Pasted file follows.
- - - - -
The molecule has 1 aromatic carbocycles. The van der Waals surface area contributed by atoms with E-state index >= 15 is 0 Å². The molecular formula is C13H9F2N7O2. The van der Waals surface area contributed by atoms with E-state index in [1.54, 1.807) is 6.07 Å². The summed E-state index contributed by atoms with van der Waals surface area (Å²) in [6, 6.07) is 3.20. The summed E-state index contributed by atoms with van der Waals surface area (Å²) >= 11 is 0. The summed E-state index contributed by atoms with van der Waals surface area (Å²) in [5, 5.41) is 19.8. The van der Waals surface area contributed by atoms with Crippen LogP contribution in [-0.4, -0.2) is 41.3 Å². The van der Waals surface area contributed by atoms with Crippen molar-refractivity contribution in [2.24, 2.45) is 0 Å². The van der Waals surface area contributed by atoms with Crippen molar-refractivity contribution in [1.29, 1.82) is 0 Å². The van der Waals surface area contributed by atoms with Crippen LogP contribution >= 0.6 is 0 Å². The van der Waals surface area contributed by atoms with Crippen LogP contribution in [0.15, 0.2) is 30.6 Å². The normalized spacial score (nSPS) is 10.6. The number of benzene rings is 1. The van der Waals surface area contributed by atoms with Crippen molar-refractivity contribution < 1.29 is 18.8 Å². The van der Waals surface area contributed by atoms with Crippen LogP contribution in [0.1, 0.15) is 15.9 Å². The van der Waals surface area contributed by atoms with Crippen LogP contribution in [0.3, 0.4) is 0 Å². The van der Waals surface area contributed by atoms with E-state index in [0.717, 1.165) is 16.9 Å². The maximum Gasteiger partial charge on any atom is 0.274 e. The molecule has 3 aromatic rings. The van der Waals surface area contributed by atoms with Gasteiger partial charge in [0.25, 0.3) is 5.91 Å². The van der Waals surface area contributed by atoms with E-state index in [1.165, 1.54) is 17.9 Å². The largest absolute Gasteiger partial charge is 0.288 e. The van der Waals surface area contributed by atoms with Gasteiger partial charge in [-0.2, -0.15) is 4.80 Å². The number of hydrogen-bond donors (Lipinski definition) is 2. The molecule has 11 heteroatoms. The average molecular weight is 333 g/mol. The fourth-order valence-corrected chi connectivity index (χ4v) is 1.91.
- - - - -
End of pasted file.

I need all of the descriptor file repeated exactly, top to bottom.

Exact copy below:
The molecule has 1 aromatic carbocycles. The van der Waals surface area contributed by atoms with E-state index >= 15 is 0 Å². The molecular formula is C13H9F2N7O2. The van der Waals surface area contributed by atoms with E-state index in [1.54, 1.807) is 6.07 Å². The summed E-state index contributed by atoms with van der Waals surface area (Å²) in [6, 6.07) is 3.20. The summed E-state index contributed by atoms with van der Waals surface area (Å²) >= 11 is 0. The summed E-state index contributed by atoms with van der Waals surface area (Å²) in [5, 5.41) is 19.8. The van der Waals surface area contributed by atoms with Crippen LogP contribution in [-0.4, -0.2) is 41.3 Å². The van der Waals surface area contributed by atoms with Crippen molar-refractivity contribution in [2.24, 2.45) is 0 Å². The van der Waals surface area contributed by atoms with Crippen molar-refractivity contribution in [1.29, 1.82) is 0 Å². The van der Waals surface area contributed by atoms with Crippen LogP contribution >= 0.6 is 0 Å². The van der Waals surface area contributed by atoms with Crippen LogP contribution in [0.15, 0.2) is 30.6 Å². The normalized spacial score (nSPS) is 10.6. The number of benzene rings is 1. The van der Waals surface area contributed by atoms with Crippen molar-refractivity contribution < 1.29 is 18.8 Å². The van der Waals surface area contributed by atoms with Crippen LogP contribution in [0.1, 0.15) is 15.9 Å². The van der Waals surface area contributed by atoms with Crippen LogP contribution in [0.3, 0.4) is 0 Å². The van der Waals surface area contributed by atoms with E-state index in [0.717, 1.165) is 16.9 Å². The maximum Gasteiger partial charge on any atom is 0.274 e. The molecule has 3 aromatic rings. The van der Waals surface area contributed by atoms with Gasteiger partial charge in [0.25, 0.3) is 5.91 Å². The van der Waals surface area contributed by atoms with E-state index in [1.165, 1.54) is 17.9 Å². The largest absolute Gasteiger partial charge is 0.288 e. The van der Waals surface area contributed by atoms with Gasteiger partial charge in [-0.2, -0.15) is 4.80 Å². The number of hydrogen-bond donors (Lipinski definition) is 2. The molecule has 11 heteroatoms. The average molecular weight is 333 g/mol. The fourth-order valence-corrected chi connectivity index (χ4v) is 1.91.